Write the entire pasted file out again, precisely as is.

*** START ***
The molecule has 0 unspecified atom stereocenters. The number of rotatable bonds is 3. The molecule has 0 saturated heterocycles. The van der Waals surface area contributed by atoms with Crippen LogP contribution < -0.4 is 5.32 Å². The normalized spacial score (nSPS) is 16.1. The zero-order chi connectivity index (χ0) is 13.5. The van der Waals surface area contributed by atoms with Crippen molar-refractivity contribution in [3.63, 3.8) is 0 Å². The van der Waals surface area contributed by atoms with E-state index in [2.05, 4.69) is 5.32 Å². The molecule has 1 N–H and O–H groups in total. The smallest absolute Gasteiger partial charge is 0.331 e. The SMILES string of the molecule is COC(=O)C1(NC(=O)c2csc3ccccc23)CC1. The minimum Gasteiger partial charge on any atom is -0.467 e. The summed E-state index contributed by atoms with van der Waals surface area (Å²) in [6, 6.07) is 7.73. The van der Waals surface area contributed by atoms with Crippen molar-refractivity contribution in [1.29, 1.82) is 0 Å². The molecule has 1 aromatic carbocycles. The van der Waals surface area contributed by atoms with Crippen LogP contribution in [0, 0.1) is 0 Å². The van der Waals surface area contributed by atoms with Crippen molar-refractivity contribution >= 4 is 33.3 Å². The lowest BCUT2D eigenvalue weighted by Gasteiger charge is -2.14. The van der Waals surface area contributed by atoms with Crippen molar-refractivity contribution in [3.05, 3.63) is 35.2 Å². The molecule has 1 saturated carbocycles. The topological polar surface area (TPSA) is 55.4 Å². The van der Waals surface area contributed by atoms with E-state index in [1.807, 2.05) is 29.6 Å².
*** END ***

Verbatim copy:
The molecule has 0 unspecified atom stereocenters. The number of rotatable bonds is 3. The molecule has 0 saturated heterocycles. The van der Waals surface area contributed by atoms with Crippen LogP contribution < -0.4 is 5.32 Å². The normalized spacial score (nSPS) is 16.1. The zero-order chi connectivity index (χ0) is 13.5. The van der Waals surface area contributed by atoms with Crippen molar-refractivity contribution in [3.63, 3.8) is 0 Å². The van der Waals surface area contributed by atoms with E-state index in [2.05, 4.69) is 5.32 Å². The molecule has 1 N–H and O–H groups in total. The smallest absolute Gasteiger partial charge is 0.331 e. The SMILES string of the molecule is COC(=O)C1(NC(=O)c2csc3ccccc23)CC1. The minimum Gasteiger partial charge on any atom is -0.467 e. The summed E-state index contributed by atoms with van der Waals surface area (Å²) in [6, 6.07) is 7.73. The van der Waals surface area contributed by atoms with Crippen molar-refractivity contribution in [1.29, 1.82) is 0 Å². The molecule has 1 aromatic carbocycles. The van der Waals surface area contributed by atoms with Crippen LogP contribution in [0, 0.1) is 0 Å². The van der Waals surface area contributed by atoms with Crippen molar-refractivity contribution >= 4 is 33.3 Å². The lowest BCUT2D eigenvalue weighted by Gasteiger charge is -2.14. The van der Waals surface area contributed by atoms with Crippen molar-refractivity contribution in [3.05, 3.63) is 35.2 Å². The molecule has 1 saturated carbocycles. The topological polar surface area (TPSA) is 55.4 Å². The van der Waals surface area contributed by atoms with E-state index in [1.807, 2.05) is 29.6 Å².